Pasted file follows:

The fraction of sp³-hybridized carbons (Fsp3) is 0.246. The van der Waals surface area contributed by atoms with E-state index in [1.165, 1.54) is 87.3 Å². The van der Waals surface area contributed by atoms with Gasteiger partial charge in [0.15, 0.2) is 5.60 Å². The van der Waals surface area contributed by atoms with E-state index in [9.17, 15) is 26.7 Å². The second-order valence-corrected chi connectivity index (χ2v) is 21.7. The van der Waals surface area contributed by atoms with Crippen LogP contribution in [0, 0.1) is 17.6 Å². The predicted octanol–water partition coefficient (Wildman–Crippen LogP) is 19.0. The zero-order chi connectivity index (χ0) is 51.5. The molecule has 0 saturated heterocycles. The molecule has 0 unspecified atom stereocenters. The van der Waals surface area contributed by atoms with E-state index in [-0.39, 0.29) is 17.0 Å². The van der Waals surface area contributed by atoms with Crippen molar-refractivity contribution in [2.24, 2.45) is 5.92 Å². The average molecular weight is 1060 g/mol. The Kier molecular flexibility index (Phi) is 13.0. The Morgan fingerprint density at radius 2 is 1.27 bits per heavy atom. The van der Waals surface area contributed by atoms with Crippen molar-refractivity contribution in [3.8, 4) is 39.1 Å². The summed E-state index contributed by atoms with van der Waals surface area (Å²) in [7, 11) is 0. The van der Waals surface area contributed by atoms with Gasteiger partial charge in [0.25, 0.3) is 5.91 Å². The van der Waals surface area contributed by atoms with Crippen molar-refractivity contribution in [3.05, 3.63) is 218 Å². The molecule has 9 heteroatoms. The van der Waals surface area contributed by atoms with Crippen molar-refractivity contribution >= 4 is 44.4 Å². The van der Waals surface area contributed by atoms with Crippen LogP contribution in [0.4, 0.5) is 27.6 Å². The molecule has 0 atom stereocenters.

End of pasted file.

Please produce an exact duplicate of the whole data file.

The fraction of sp³-hybridized carbons (Fsp3) is 0.246. The van der Waals surface area contributed by atoms with E-state index in [1.165, 1.54) is 87.3 Å². The van der Waals surface area contributed by atoms with Gasteiger partial charge in [0.15, 0.2) is 5.60 Å². The van der Waals surface area contributed by atoms with E-state index in [9.17, 15) is 26.7 Å². The second-order valence-corrected chi connectivity index (χ2v) is 21.7. The van der Waals surface area contributed by atoms with Crippen LogP contribution in [0, 0.1) is 17.6 Å². The predicted octanol–water partition coefficient (Wildman–Crippen LogP) is 19.0. The zero-order chi connectivity index (χ0) is 51.5. The molecule has 0 saturated heterocycles. The molecule has 0 unspecified atom stereocenters. The van der Waals surface area contributed by atoms with E-state index in [-0.39, 0.29) is 17.0 Å². The van der Waals surface area contributed by atoms with Crippen molar-refractivity contribution in [2.24, 2.45) is 5.92 Å². The average molecular weight is 1060 g/mol. The Kier molecular flexibility index (Phi) is 13.0. The Morgan fingerprint density at radius 2 is 1.27 bits per heavy atom. The van der Waals surface area contributed by atoms with Crippen molar-refractivity contribution in [3.8, 4) is 39.1 Å². The summed E-state index contributed by atoms with van der Waals surface area (Å²) in [7, 11) is 0. The van der Waals surface area contributed by atoms with Gasteiger partial charge in [0.25, 0.3) is 5.91 Å². The van der Waals surface area contributed by atoms with Crippen molar-refractivity contribution in [3.05, 3.63) is 218 Å². The molecule has 9 heteroatoms. The van der Waals surface area contributed by atoms with Crippen molar-refractivity contribution >= 4 is 44.4 Å². The van der Waals surface area contributed by atoms with Crippen LogP contribution in [0.4, 0.5) is 27.6 Å². The molecule has 0 atom stereocenters.